Data from: Geographic variation in the structure of oak hybrid zones provides insights into the dynamics of speciation
Zeng, Yan-Fei; Liao, Wan-Jin; Petit, Rémy J.; Zhang, Da-Yong (2011), Data from: Geographic variation in the structure of oak hybrid zones provides insights into the dynamics of speciation, Dryad, Dataset, https://doi.org/10.5061/dryad.mb4mv6pm
Studying geographic variation in the rate of hybridization between closely related species could provide a useful window to understand the evolution of reproductive isolation. Reinforcement theory predicts greater prezygotic isolation in areas of prolonged contact between recently diverged species than in areas of recent contact, which implies that old contact zones would be dominated by parental phenotypes with few hybrids (bimodal hybrid zones) whereas recent contact zones would be characterized by hybrid swarms (unimodal hybrid zones). Here we investigate how the hybrid zones of two closely related Chinese oaks, Quercus mongolica and Q. liaotungensis, are structured geographically using both nuclear and chloroplast markers. We found that populations of Q. liaotungensis located around the Changbai Mountains in Northeast China, an inferred glacial refugium, are introgressed by genes from Q. mongolica, suggesting former contact between the two species in this region. Yet, these introgressed populations form sharp bimodal hybrid zones with Q. mongolica. In contrast, populations of Q. liaotungensis located in North China, which show no sign of ancient introgression with Q. mongolica, form unimodal hybrid zones with Q. mongolica. These results are consistent with the hypothesis that selection against hybrids has had sufficient time to reinforce the reproductive barriers between Q. liaotungensis and Q. mongolica in Northeast China but not in North China.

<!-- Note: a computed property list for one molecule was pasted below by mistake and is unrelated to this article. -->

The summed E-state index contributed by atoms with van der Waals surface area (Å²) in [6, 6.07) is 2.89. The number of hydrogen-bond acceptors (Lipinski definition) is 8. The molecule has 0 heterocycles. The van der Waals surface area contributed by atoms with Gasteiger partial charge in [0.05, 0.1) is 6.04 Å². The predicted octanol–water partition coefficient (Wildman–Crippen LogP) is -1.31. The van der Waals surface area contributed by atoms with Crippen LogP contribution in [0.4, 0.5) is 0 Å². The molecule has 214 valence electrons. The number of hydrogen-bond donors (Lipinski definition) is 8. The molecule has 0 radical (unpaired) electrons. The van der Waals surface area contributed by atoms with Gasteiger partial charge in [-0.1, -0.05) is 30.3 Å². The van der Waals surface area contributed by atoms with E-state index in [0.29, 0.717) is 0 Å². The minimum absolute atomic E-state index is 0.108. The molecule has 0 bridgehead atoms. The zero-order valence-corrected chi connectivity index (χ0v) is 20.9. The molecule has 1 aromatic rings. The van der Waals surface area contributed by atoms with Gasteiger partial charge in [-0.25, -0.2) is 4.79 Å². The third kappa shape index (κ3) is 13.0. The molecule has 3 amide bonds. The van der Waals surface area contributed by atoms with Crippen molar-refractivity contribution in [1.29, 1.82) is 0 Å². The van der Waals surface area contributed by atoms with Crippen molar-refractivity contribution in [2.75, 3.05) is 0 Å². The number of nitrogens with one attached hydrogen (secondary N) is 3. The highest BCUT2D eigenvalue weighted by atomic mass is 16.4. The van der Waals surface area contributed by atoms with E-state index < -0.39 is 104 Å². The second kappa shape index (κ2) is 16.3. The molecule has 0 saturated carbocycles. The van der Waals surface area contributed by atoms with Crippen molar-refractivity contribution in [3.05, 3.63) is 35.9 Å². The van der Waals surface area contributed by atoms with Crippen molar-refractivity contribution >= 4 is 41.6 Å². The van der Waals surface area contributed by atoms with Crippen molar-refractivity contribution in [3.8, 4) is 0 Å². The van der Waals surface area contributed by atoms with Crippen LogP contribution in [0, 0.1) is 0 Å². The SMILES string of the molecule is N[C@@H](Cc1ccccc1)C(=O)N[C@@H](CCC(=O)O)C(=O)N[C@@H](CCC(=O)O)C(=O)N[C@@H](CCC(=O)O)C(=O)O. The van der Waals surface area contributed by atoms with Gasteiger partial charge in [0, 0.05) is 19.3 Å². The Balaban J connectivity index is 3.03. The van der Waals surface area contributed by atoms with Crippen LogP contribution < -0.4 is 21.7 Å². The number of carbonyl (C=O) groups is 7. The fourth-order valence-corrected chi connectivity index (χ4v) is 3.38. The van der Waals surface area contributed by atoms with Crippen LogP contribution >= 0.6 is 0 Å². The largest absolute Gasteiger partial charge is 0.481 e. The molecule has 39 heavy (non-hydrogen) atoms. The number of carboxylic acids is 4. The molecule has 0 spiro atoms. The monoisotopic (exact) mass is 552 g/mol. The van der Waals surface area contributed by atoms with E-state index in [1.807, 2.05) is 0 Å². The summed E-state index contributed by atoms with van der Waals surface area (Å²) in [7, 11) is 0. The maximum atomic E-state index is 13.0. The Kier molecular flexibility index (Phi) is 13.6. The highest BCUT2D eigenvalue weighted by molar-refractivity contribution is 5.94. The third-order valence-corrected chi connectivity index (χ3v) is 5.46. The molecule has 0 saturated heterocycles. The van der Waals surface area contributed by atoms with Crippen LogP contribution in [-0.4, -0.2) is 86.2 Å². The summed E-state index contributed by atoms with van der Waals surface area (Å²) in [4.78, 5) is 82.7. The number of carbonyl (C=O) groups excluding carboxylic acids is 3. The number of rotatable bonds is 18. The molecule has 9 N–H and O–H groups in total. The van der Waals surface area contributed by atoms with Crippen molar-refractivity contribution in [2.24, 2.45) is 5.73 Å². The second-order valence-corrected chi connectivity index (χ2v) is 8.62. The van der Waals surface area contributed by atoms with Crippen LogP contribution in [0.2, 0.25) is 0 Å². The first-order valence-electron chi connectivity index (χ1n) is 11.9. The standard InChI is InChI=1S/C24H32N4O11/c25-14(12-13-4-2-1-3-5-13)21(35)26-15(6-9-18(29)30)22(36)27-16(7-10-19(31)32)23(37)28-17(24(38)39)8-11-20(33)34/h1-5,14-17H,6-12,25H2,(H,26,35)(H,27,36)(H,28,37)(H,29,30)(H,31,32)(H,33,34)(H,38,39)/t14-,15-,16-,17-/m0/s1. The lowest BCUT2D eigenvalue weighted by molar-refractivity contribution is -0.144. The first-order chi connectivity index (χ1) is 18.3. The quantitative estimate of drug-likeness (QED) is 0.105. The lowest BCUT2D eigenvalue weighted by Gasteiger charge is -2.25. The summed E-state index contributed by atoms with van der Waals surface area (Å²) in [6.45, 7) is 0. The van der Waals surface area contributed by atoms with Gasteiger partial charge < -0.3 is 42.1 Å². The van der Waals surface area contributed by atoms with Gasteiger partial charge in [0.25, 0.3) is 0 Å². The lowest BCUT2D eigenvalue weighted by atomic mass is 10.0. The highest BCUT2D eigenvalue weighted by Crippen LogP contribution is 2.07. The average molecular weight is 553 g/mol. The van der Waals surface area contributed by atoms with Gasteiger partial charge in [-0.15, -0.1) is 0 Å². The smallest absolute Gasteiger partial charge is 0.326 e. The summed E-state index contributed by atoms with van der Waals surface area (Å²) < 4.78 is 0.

Russian Far East